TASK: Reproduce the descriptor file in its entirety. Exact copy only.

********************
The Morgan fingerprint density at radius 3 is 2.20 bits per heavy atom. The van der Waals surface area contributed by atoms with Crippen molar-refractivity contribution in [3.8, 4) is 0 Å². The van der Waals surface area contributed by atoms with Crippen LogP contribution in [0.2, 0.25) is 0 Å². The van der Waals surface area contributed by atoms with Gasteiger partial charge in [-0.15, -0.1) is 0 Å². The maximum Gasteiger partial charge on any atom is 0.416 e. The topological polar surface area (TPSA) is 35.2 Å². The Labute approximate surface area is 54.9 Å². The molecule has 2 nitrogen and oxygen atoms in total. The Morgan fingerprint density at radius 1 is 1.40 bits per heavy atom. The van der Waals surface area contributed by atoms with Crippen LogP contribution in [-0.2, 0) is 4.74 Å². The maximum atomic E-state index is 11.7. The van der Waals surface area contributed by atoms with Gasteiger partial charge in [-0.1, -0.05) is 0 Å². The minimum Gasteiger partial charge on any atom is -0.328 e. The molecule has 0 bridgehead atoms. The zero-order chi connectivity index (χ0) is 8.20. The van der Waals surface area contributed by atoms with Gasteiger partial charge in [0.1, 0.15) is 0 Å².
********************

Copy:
The Morgan fingerprint density at radius 3 is 2.20 bits per heavy atom. The van der Waals surface area contributed by atoms with Crippen molar-refractivity contribution in [3.8, 4) is 0 Å². The van der Waals surface area contributed by atoms with Crippen LogP contribution in [0.2, 0.25) is 0 Å². The van der Waals surface area contributed by atoms with Gasteiger partial charge in [-0.15, -0.1) is 0 Å². The maximum Gasteiger partial charge on any atom is 0.416 e. The topological polar surface area (TPSA) is 35.2 Å². The Labute approximate surface area is 54.9 Å². The molecule has 2 nitrogen and oxygen atoms in total. The Morgan fingerprint density at radius 1 is 1.40 bits per heavy atom. The van der Waals surface area contributed by atoms with Crippen LogP contribution in [-0.2, 0) is 4.74 Å². The maximum atomic E-state index is 11.7. The van der Waals surface area contributed by atoms with Gasteiger partial charge in [-0.1, -0.05) is 0 Å². The minimum Gasteiger partial charge on any atom is -0.328 e. The molecule has 0 bridgehead atoms. The zero-order chi connectivity index (χ0) is 8.20. The van der Waals surface area contributed by atoms with Gasteiger partial charge in [0.1, 0.15) is 0 Å².